Get a multiformat DVD writer that can write to a dual-layer format if you want to store 8.5GB rather than 4.7GB on a disc. Look for a minimum of eight-speed DVD+R DL; DVD-R DL is nice but not essential. Try to get eight-speed DVD+RW.

At this price you should be able to find a drive that reads Blu-ray discs - note that it won't burn to Blu-ray, and DVD burning speeds will be slower.

Display: 22in flat-panels are the standard here. Many vendors supply budget screens in order to leave more cash in the pot for other components, but it's worth spending a little more if you intend to work with digital photos or video.

A screen with a response time of 8ms or less will minimise blur on fast-moving images. For image editing, contrast ratio and colour fidelity are more important.

A digital input can preserve picture quality, so think twice about displays that provide analogue inputs only.

If you're a movie fan, look for one of the new 16:9 format 22in-plus displays that offer full-HD playback. You may even be able to find a 24in example.

Graphics card: At this price point, the ATI Radeon HD 4890 is an excellent choice for gamers. You'll also find good deals on nVidia's GeForce GTX 260 (or even 280). Look for souped-up versions with faster clock speeds or additional memory. Two of our Top 5 machines go for the HD 4890.

The GTX 260 and HD 4890 can be used in dual-card setups later but, to take advantage of this, your motherboard and PSU will need to be compatible. Ready-made dual-card solutions are available but can work out more expensive.

Power supply: The level of power you require will depend largely on the type of graphics card you expect to use. Look for at least a 500W PSU at this price point, but consider 750W upwards if you have any thoughts of moving up to a dual card solution later. Overclocking will also demand a powerful, high-quality PSU.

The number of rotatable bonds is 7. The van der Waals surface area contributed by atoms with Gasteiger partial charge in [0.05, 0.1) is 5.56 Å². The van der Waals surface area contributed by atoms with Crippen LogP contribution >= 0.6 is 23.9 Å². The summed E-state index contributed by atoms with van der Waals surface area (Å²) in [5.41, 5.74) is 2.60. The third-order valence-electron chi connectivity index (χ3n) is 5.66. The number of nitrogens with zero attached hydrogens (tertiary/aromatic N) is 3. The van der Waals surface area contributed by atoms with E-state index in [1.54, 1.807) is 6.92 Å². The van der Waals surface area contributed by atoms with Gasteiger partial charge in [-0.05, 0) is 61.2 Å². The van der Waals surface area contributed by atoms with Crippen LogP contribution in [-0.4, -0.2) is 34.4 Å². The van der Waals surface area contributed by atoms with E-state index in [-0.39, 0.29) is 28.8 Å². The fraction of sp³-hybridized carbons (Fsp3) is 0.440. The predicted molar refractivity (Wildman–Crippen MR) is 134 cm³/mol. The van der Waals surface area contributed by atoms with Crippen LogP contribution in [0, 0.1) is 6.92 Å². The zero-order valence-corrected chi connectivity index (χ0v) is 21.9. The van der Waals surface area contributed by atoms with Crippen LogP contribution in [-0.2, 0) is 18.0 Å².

Sound card and speakers: Onboard sound is no match for a sound card. Consider Creative's Audigy 4 or X-Fi range.

>> NEXT PAGE: Our expert verdict

Dell Studio XPS: Specs

  • 2.66GHz Intel Core i7 920
  • Windows Vista Home Premium 64bit
  • 6GB DDR3 RAM
  • 2 x 500GB SATA (Raid 0 configuration)
  • Dell Studio XPS 435MT motherboard
  • 6 x USB 2.0
  • 350W Delta 2Electronic PSU
  • 18.5in Dell Ultrasharp S1909WN (0.3mm pixel pitch
  • 1,366x768)
  • 512MB PCI Express ATI Radeon HD 4670 (games scores: Crysis (High/Very High) = 39/11fps
  • Fear = 85fps)
  • onboard Realtek ALC888
  • speakers built into monitor
  • 16x/16x/12x/16x/6x/8x/12x/12x (DVD-R/+R/-R DL/+R DL/-RW/+RW/-RAM/-ROM)
  • one-year onsite warranty
  • WorldBench 6 score: 128
  • 2.66GHz Intel Core i7 920
  • Windows Vista Home Premium 64bit
  • 6GB DDR3 RAM
  • 2 x 500GB SATA (Raid 0 configuration)
  • Dell Studio XPS 435MT motherboard
  • 6 x USB 2.0
  • 350W Delta 2Electronic PSU
  • 18.5in Dell Ultrasharp S1909WN (0.3mm pixel pitch
  • 1,366x768)
  • 512MB PCI Express ATI Radeon HD 4670 (games scores: Crysis (High/Very High) = 39/11fps
  • Fear = 85fps)
  • onboard Realtek ALC888
  • speakers built into monitor
  • 16x/16x/12x/16x/6x/8x/12x/12x (DVD-R/+R/-R DL/+R DL/-RW/+RW/-RAM/-ROM)
  • one-year onsite warranty
  • WorldBench 6 score: 128

OUR VERDICT

Dell's Studio XPS may cost £50 less than the competition, but the specifications list has taken a far greater cut.